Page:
Northern Alberta Jubilee Auditorium
- a safe harbour for the 'Flying Dutchman'?
 




Title Page for the Text Book used at
Liszt's 1853 Weimar Staging of "The Flying Dutchman"

 

Wagner’s stormy life was intertwined with an opera theme, early on: in 1839, after two years, he lost his Riga post as Kapellmeister, had accumulated debts and fled across the sea to London. The schooner Tetis braved wild storms and had to land twice at the Norwegian shore. These impressions did not leave Wagner. In his memory, they became intertwined with Heine’s material from Memoiren des Herren von Schnabelewopski, which he had come across in Riga in 1837/8. In them, he also read up on the saga of the Dutch captain Bernard Fokke, who, when unsuccessfully trying to navigate the Cape of Good Hope, cursed God and nature and, as a result, was doomed to sail the seas until Judgment Day. Having arrived in Paris, in 1841, Wagner wrote the original version of his opera and placed the action into Scotland, but later changed it to Norway.  Paris was not interested in his work, so that, in 1832, he took it back with him to Dresden.  There, it was premiered in 1843.  In 1901, Wagner’s son Siegfried made it part of the standard repertoire of the Bayreuth Festival. What can we, as post-modern skeptics, still gain from an opera in which the young heroine Senta sacrifices herself out of love in order to save the Flying Dutchman?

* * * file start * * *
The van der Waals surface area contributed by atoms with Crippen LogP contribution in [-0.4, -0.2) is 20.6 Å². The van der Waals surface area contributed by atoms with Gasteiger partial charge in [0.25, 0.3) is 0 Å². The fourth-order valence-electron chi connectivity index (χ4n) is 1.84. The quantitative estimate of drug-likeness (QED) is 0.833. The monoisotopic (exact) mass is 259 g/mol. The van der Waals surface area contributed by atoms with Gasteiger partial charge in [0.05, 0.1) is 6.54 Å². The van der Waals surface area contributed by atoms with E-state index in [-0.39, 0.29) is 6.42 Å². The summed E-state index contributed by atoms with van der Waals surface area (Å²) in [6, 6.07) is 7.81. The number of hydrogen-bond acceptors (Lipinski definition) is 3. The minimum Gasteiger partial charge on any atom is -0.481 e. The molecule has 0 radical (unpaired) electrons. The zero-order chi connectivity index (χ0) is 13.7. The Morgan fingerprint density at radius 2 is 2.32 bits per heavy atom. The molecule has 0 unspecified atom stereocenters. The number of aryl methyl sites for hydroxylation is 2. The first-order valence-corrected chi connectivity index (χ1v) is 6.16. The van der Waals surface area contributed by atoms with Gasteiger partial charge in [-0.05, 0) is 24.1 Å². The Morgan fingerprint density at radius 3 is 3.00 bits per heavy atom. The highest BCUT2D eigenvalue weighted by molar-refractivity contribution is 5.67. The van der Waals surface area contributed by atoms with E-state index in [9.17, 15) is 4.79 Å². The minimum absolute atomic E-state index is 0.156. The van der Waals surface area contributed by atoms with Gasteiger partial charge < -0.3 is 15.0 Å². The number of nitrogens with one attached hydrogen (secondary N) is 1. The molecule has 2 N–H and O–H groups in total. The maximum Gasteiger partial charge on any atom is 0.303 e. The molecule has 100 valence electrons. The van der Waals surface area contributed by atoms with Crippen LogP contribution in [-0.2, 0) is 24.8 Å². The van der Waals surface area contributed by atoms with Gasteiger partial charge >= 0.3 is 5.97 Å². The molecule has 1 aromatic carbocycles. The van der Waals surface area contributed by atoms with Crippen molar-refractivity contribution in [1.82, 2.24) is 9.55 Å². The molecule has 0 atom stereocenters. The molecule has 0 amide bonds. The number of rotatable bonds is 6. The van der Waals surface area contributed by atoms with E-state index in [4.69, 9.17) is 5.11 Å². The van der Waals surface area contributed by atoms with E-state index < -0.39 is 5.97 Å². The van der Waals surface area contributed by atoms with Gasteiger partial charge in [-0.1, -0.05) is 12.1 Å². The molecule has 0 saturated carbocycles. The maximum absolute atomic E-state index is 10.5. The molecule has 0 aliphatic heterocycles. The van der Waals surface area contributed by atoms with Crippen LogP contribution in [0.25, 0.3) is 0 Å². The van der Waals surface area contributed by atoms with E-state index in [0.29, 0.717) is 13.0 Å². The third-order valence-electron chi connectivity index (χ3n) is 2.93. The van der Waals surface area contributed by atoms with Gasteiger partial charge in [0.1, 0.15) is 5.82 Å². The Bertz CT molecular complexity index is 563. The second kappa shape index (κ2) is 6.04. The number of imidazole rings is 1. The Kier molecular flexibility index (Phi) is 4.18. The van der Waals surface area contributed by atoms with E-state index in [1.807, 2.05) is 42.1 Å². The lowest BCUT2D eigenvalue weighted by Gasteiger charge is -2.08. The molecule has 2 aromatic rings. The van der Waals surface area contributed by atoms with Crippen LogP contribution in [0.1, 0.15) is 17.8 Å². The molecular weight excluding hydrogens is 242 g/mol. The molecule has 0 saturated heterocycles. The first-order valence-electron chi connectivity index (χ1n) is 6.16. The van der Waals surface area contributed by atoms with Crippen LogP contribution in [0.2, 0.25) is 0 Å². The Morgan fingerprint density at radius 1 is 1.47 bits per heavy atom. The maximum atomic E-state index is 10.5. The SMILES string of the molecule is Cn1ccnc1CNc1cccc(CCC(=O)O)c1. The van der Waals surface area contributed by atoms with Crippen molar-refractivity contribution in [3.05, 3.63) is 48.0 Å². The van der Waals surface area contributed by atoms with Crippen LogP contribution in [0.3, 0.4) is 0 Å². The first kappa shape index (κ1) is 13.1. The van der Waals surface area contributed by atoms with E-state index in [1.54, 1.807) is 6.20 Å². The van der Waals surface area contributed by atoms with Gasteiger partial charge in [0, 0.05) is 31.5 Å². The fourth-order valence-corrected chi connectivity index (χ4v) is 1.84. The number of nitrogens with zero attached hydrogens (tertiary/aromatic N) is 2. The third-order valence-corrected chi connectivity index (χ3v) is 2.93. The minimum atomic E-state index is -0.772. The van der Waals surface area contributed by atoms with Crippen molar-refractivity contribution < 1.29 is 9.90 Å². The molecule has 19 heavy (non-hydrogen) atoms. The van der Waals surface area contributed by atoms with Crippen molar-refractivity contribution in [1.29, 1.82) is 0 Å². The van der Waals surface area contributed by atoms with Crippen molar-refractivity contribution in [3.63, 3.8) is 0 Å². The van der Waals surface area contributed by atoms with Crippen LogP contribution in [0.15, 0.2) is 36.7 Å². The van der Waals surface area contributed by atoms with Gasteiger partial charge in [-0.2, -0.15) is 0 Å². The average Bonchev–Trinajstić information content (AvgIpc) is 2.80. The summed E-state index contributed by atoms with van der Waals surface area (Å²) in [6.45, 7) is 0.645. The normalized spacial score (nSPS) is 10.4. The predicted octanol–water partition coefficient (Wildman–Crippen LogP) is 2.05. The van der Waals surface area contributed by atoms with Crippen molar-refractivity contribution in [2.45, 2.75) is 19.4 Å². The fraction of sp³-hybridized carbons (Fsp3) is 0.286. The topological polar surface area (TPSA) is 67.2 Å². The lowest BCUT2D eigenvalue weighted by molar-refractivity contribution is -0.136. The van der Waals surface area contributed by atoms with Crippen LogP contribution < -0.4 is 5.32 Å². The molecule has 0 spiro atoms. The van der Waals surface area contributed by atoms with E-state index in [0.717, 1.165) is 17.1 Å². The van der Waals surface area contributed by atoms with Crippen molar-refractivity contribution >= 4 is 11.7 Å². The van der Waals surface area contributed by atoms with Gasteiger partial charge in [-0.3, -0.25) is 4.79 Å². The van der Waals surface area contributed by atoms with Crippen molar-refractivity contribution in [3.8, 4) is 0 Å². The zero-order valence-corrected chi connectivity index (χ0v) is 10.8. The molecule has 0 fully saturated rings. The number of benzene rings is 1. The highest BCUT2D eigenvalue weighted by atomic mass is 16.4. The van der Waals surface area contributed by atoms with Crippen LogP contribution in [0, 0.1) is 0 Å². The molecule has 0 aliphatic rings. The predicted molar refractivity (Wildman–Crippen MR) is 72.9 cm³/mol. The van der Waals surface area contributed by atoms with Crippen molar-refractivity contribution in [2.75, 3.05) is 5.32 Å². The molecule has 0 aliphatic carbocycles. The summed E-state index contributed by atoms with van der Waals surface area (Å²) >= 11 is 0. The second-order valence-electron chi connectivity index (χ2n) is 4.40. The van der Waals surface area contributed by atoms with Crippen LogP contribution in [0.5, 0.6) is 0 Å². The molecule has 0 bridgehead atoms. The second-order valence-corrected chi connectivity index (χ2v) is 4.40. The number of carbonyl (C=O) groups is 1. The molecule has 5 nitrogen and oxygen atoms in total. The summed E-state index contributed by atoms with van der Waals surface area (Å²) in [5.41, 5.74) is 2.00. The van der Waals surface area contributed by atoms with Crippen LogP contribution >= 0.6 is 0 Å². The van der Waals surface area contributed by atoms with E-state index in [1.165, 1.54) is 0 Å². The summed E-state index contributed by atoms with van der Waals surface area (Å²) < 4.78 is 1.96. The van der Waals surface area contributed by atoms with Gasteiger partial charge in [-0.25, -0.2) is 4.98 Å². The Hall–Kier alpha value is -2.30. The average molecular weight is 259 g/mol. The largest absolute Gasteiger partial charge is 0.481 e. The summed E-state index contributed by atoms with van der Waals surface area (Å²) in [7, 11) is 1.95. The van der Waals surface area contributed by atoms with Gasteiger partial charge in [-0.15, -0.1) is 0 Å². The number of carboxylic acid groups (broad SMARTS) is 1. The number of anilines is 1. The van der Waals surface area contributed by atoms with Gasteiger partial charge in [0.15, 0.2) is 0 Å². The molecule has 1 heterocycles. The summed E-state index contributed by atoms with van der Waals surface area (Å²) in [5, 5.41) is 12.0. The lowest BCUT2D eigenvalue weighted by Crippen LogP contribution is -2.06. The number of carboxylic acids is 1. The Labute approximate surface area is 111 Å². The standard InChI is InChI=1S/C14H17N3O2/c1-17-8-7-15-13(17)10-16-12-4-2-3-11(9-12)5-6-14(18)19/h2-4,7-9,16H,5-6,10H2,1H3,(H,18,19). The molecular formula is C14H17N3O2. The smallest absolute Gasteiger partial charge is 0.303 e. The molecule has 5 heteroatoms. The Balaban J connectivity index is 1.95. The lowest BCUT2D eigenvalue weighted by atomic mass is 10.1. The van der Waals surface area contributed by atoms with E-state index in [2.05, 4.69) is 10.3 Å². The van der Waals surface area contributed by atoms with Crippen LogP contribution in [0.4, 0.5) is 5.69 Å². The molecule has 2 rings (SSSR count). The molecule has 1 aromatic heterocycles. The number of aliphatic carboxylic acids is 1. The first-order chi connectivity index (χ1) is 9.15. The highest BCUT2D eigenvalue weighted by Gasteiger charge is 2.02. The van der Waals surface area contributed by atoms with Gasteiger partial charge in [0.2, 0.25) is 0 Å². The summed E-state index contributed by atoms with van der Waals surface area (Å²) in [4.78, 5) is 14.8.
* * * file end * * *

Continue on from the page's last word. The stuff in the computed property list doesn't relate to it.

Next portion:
On Saturday’s premier night, Edmonton Opera’s new production at the Northern Alberta Jubilee Auditorium gave me an opportunity to try to find that out, for myself.  While the Edmonton Symphony Orchestra, under the baton of John Keenan, quickly found itself in the overture, the stage setting already offered me something worth pondering:  Fascinated, singer Susan Marie Pierson, playing Senta, approached a portrait of the Flying Dutchman that was hung on the stage curtain.  It reminded me of Edvard Munch’s The Scream.

The simple yet sophisticated stage set was an effective part of the overall concept of Brian Deedrick’s production that oriented itself at German expressionist-style films from the early 20th century.  A rectangle box that ascended from right to left served as main stage, while beneath it, an equally ascending prison-like cellar served as scene of action for the members of the Flying Dutchman’s ghost ship.  Singers, choir members and supernumeraries were clad in drab workmen’s clothing of the 1920’s, which heightened the „expressionist“ overall impression.

In the fist act, Senta’s father Daland and the Flying Dutchman meet at the seashore near Sandwike when their ships seek refuge from a raging sea storm.  The Dutchman can convince the greedy Daland of his wealth and even persuade him to promise him the hand of his daughter Senta.  

All three male soloists, Jason Howard as Dutchman, Marc Embree as Daland and Scott Scully as the Steuermann, and the male members of the Edmonton Opera Choir were vocally convincing.  The only exception to this was when Daland, standing on the spiral staircase, had to sing bent down and, due to the acoustics of the „Jube“, lost in clarity.